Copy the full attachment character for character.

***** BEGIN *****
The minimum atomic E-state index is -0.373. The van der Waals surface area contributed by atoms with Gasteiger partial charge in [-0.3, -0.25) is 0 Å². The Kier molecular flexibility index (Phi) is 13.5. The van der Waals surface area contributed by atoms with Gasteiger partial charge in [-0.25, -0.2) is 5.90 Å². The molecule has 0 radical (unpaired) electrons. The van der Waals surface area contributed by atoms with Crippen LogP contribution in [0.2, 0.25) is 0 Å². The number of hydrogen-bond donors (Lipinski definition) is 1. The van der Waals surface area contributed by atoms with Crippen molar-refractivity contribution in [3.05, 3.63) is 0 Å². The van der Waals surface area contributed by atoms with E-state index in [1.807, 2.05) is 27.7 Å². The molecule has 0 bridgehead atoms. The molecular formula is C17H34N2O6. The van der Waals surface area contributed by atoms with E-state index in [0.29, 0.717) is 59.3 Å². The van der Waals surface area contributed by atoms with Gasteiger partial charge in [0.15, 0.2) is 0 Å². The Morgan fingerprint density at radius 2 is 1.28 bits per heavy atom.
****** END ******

The minimum atomic E-state index is -0.373. The van der Waals surface area contributed by atoms with Gasteiger partial charge in [-0.3, -0.25) is 0 Å². The Kier molecular flexibility index (Phi) is 13.5. The van der Waals surface area contributed by atoms with Gasteiger partial charge in [-0.25, -0.2) is 5.90 Å². The molecule has 0 radical (unpaired) electrons. The van der Waals surface area contributed by atoms with Crippen LogP contribution in [0.2, 0.25) is 0 Å². The number of hydrogen-bond donors (Lipinski definition) is 1. The van der Waals surface area contributed by atoms with Crippen molar-refractivity contribution in [3.05, 3.63) is 0 Å². The van der Waals surface area contributed by atoms with E-state index in [1.807, 2.05) is 27.7 Å². The molecule has 0 bridgehead atoms. The molecular formula is C17H34N2O6. The van der Waals surface area contributed by atoms with E-state index in [0.29, 0.717) is 59.3 Å². The van der Waals surface area contributed by atoms with Gasteiger partial charge in [0.15, 0.2) is 0 Å². The Morgan fingerprint density at radius 2 is 1.28 bits per heavy atom.